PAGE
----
Charged: Signifies that cum is detectable and has the ability to infect another person with Human Immunodeficiency Virus (HIV) or other Sexually Transmitted Infections (STIs).

Conversion Party: A planned event where an HIV-negative person will bottom for multiple HIV-positive detectable men in the hopes of becoming infected with HIV or other STIs.

Convert: To change someone’s HIV status from negative to positive. Conversion can be the result of intentional HIV transmission through bug chasing, but can also happen unintentionally through intravenous drugs or having unprotected sex without being on PrEP.

Creampie: When a bareback top pulls out before ejaculation, then ejaculates and pushes his cum-covered cock back inside the bottom’s hole again. This usually leaves a creamy mess on the outside of the bottom’s hole.

Cruel Condom: A metal sheath made of small, stainless steel hoops, which can be worn like a regular condom, but it provides no protection against HIV or other STIs. The friction caused by a cruel condom results in skin abrasions to the anal flesh, which increases the chance of HIV infection.

Detectable: An HIV-positive person with a viral load capable of transmitting the virus to others.

Gift Giver: An HIV-positive person who intentionally transmits Human Immunodeficiency Virus (HIV) to an HIV-negative person. The term ‘gift’ refers to HIV and the word ‘gifter’ can be used to abbreviate the term.

Human Immunodeficiency Virus (HIV): A virus that attacks the CD4 cells that help the body fight infection. The virus can be transmitted through infected blood or semen. Within a few weeks of infection, flu-like symptoms can occur, then the disease is usually asymptomatic until it progresses to AIDS. There is currently no cure for HIV, but medication can be taken to make the virus undetectable, which prevents the transmission of the virus to others.

No Load Refused: Highlights the acceptance of all loads, no matter what the HIV status. This term can be used by anyone in the barebacking community, but bug chasers tend to use this term to show they are open to receiving HIV-positive loads.

Poz: To be HIV-positive or to convert someone from being HIV-negative to HIV-positive.

Poz Brotherhood: A community of like-minded men who are Poz or who are trying to become Poz.

Poz Curious: Those who are thinking about starting to chase HIV, or those who are excited by Poz talk.

Poz Tribe: A group of men who have been pozzed by the same man, thereby sharing the same “strain.”

Pregnant: Symbolises the body carrying HIV after being infected, in a similar comparison to when a woman is carrying a child after being impregnated. The woman becomes pregnant through ‘fertilised seed’ from a man, while the bug chaser becomes pregnant through the ‘toxic or viral seed’ of a man.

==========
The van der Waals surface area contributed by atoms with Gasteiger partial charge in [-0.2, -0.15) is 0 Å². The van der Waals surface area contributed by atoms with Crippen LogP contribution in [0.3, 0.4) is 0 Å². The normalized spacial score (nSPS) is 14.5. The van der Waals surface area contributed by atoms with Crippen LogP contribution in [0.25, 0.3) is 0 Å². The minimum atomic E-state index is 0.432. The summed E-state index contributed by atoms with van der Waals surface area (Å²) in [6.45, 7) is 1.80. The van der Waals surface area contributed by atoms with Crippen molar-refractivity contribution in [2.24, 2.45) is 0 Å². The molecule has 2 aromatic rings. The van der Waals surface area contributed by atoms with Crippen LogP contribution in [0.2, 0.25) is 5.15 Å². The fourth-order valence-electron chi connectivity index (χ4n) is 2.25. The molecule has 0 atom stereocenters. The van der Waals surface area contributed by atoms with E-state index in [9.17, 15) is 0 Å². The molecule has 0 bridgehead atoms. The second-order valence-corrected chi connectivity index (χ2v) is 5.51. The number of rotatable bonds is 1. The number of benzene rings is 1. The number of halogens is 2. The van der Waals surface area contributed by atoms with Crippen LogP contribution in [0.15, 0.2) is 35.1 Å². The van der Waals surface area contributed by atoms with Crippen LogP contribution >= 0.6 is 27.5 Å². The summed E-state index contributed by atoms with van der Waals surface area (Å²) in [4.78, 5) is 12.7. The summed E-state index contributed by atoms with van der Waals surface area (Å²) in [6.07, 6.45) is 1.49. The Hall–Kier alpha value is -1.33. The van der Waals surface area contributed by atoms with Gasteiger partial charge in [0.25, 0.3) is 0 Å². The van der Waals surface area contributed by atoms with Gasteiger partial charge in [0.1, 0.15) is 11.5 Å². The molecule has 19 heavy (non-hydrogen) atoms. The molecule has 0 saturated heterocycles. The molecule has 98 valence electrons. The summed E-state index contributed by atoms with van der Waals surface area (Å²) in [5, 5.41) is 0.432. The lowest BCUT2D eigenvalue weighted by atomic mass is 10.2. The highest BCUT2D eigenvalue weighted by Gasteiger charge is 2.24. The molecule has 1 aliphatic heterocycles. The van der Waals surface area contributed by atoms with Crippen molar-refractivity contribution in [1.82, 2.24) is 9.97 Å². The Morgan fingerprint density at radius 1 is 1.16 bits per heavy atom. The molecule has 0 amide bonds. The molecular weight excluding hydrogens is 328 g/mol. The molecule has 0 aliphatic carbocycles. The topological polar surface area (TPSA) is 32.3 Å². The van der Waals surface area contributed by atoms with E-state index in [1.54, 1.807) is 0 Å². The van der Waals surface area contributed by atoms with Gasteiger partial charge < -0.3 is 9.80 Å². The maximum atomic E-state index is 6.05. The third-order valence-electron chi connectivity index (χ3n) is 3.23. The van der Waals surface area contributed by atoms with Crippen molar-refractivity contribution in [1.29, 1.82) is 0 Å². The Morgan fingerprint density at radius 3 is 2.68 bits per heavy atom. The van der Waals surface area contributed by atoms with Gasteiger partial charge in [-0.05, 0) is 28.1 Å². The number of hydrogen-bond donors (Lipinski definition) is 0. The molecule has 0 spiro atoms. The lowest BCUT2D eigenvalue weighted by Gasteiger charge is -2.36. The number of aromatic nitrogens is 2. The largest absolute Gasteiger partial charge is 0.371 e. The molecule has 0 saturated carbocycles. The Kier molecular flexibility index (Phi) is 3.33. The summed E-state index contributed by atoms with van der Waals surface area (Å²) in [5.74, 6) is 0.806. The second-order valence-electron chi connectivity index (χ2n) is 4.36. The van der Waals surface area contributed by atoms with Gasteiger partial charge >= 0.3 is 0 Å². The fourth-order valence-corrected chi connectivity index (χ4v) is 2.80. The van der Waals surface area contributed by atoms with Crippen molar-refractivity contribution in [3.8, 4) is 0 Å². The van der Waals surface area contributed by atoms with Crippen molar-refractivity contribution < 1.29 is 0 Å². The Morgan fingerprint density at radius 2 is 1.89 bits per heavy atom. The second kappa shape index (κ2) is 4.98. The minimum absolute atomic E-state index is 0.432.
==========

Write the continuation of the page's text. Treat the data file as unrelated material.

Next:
Russian Roulette: A game of chance at a bareback sex party, where HIV-negative and HIV-positive participants fuck without knowing each others HIV statuses.

Stealthing: A person who intentionally misleads another person about using a condom (by taking it off or damaging it) or lying about their HIV status.

Strain: The specific viral marker of someone’s HIV infection.

Toothbrush: Prepares the anal canal for maximum susceptibility to HIV infection by using a toothbrush before, during and after sex. This can also be shortened to “brush” and some refer to “brushing”, which is the act of creating abrasions to the anal canal with the toothbrush.

Toxic: An HIV-positive person who has a detectable viral load. Other words to describe this include poison, venom and viral.

Undetectable: An HIV-positive person on medication that reduces and/or sublimates their viral load to zero.

Viral Load: The measurement of the amount of the virus in a blood sample, reported as a number of HIV RNA copies per millimetre of blood plasma. When taking HIV medication, the viral load should reduce and the CD4 count should increase, with the opposite generally taking effect without medication. Viral load is an important indicator of HIV progression and how well the treatment is working.


Barebacking, Bug Chasing, Gifting Giving, HIV and STI Acronyms

AIDS – Acquired Immune Deficiency Syndrome
ART – Antiretroviral Therapy
ARV – Antiretroviral
BB – Bareback (sex or porn)
CD4 – CD4 Count
HIV – Human Immunodeficiency Virus
HVL – High Viral Load
MSM – Men who have Sex with Men
NEG – HIV-negative
PNP – Party and Play